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Journals from Spring and Fall, 2012 South Korea

2012-05-12 Akaraka!

The past few days have been quite a big deal here at Yonsei. Yonsei University doesn’t really have that many events during the year, but when they do have an event, it is quite grand! Akaraka is the event that happens in the Spring. It is a three-day event that ends with a massive concert on Friday night. So beginning on Wednesday there were a series of events that happened throughout the day. This is the time when clubs are able to fundraise and really be able to celebrate the things they did for that semester. Like many festivals, Akaraka had about 5 stages where there were performances ranging from singing, dancing, and tae kwon do. Also on the upper level of the campus there were foods from around the world hosted by the students or student-run clubs. Tents lined the main road that were designated by different clubs that had blankets and tables (made from beer boxes) that represented the drinking locations. Street foods during these events are allowed to be on campus to help feed the thousands of people that participate in this event. On Wednesday I watched a singing contest that featured international students singing K-pop songs. It was a very intense competition as the grand prize was 500,000 won which is a little under 500 dollars. On Thursday there was a firework show (it is not illegal to do fireworks during the year in Korea). Then the big event on Friday which contained about 6 hours of yonsei chants/cheers. Korean cheers are much more intensive and are like a mini workout. Many of the cheers are actually American songs that have been revamped with Korean words celebrating Yonsei or denigrating Korea University (Yonsei’s rival). There were about 10,000 students crowding the outdoor amphitheater. Akaraka is famous for hosting many Korean celebrities. In the past they have had bands like Big Bang turn out for the concert. This year there were 5 artists, I believe. I was only able to recognize one group, which happened to be 3 members of Girls Generation. Even though the entire event is in Korea, it was still a spectacular experience that shows how much school pride Yonsei students have.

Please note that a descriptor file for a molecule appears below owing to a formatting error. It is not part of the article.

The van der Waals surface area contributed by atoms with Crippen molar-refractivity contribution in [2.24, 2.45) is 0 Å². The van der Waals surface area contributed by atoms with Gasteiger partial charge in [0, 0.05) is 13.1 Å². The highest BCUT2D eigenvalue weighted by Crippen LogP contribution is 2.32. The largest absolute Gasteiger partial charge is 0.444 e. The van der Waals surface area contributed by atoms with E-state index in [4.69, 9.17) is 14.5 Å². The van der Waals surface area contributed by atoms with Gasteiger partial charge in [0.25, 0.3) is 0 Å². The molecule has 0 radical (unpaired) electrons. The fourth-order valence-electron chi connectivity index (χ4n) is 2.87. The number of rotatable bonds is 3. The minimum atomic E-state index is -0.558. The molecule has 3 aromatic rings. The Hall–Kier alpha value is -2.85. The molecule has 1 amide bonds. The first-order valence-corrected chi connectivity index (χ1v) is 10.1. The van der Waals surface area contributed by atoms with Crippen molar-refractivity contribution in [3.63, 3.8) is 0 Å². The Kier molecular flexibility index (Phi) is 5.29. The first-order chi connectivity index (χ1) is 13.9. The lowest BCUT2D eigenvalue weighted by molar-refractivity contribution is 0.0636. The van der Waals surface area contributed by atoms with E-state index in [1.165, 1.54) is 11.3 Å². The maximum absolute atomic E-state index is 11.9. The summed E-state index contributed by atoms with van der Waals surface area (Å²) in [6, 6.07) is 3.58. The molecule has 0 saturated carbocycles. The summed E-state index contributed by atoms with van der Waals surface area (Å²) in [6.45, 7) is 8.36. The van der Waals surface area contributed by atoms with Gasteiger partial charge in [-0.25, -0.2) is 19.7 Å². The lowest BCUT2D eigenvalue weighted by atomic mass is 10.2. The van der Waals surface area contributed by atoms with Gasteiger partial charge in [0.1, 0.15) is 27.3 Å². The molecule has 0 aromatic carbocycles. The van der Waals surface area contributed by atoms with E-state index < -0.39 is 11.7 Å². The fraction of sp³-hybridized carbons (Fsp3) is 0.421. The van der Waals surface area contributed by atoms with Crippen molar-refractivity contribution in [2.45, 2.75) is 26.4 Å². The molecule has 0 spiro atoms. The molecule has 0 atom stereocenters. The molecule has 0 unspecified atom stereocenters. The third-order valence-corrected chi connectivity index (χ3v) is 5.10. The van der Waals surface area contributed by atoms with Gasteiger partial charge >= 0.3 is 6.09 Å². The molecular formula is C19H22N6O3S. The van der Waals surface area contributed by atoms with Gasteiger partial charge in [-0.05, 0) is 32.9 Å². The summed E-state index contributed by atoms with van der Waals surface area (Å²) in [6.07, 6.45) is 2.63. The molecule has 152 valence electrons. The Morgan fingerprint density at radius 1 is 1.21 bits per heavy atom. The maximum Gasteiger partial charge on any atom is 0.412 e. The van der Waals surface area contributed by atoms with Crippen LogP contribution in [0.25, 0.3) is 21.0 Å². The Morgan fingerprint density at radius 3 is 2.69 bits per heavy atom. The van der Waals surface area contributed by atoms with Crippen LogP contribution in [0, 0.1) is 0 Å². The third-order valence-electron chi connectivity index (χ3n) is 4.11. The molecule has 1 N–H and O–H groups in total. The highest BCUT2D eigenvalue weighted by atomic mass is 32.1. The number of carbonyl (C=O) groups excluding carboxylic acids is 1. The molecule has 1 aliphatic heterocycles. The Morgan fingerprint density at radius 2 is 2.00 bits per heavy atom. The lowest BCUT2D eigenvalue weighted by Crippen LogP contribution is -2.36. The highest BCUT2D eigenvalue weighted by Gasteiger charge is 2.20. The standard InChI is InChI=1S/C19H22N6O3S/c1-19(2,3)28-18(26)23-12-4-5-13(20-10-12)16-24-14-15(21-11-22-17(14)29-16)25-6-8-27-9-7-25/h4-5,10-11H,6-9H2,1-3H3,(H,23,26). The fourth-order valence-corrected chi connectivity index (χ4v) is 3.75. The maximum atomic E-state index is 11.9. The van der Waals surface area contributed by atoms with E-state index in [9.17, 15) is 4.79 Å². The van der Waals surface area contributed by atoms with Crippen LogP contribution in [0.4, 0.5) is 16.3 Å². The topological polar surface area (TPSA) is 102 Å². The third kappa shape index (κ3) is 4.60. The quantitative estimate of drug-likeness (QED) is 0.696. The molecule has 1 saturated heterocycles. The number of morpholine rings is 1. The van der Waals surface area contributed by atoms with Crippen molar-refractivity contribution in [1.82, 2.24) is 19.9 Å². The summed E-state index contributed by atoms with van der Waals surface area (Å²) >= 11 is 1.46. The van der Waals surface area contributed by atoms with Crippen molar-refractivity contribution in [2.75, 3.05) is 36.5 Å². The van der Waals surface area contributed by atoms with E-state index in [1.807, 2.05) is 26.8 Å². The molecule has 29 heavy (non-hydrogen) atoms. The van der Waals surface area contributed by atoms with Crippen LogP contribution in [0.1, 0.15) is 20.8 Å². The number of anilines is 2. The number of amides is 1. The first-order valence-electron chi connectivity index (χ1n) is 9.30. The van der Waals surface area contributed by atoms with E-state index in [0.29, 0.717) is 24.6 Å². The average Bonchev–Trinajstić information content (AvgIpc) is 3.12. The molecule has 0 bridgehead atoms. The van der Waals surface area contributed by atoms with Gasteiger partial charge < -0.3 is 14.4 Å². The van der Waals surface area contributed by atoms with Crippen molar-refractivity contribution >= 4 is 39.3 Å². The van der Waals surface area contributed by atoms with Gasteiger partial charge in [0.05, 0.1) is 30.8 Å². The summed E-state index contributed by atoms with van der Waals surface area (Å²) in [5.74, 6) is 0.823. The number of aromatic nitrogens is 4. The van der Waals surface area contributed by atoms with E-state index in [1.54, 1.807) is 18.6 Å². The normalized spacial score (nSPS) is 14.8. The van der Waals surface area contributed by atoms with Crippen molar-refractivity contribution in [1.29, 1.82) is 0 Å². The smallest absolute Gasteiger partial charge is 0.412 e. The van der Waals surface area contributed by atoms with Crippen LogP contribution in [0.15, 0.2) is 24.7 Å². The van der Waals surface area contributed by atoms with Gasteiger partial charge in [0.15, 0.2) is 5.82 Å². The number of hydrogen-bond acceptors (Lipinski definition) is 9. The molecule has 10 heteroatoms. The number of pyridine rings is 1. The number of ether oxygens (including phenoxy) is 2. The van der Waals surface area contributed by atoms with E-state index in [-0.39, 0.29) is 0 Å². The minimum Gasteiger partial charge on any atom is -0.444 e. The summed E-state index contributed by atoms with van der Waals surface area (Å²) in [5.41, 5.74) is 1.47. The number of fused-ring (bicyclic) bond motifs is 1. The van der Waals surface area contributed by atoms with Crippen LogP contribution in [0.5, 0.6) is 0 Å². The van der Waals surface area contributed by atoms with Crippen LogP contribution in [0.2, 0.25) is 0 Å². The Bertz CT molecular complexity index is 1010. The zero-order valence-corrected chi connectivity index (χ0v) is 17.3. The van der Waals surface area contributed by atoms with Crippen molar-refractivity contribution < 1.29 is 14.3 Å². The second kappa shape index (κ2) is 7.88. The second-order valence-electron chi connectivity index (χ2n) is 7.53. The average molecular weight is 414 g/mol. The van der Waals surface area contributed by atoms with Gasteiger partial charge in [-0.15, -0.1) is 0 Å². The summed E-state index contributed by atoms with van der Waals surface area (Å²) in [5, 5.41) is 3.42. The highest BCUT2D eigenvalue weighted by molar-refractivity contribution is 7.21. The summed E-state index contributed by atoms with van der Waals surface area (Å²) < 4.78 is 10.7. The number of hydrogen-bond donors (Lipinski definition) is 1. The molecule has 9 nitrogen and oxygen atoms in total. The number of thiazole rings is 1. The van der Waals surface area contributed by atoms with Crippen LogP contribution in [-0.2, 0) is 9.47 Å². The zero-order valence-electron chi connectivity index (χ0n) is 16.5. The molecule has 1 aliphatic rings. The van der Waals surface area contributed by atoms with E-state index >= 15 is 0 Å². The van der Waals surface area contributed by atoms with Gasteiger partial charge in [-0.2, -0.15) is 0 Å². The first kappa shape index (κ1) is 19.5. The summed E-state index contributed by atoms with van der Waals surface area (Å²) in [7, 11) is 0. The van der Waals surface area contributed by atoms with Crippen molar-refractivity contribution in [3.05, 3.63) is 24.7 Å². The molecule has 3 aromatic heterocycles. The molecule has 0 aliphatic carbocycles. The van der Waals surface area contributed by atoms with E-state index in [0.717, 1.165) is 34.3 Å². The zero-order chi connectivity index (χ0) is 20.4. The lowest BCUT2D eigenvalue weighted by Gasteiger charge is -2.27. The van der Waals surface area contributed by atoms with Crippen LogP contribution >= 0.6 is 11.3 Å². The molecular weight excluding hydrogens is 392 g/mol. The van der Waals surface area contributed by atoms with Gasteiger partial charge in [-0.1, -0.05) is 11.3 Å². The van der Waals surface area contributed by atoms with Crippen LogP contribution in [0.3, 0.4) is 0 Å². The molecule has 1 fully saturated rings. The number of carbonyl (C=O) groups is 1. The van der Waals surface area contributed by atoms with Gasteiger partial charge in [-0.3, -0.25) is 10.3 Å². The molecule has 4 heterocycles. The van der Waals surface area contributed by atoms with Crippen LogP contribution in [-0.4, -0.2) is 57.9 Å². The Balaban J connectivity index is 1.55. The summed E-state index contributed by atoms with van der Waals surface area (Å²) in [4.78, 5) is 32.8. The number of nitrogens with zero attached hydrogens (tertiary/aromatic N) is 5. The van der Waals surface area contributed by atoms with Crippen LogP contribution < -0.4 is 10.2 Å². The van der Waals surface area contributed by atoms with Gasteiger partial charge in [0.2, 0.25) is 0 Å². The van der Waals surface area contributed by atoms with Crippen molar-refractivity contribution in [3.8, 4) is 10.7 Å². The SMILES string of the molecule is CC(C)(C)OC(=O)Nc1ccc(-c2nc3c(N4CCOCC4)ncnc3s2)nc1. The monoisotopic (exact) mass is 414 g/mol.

Every year thousands of students miss out on this opportunity because of the lack of tickets. Students from universities around Seoul all try to acquire these tickets. Although they are sold for only 10,000 won (about 10 dollars), people can resell their tickets and mark up the prices as much as 10 times as high because of the high demand for a seat.
Akaraka is an event that you can’t miss if you come to Korea during the spring!

Dana Hellie

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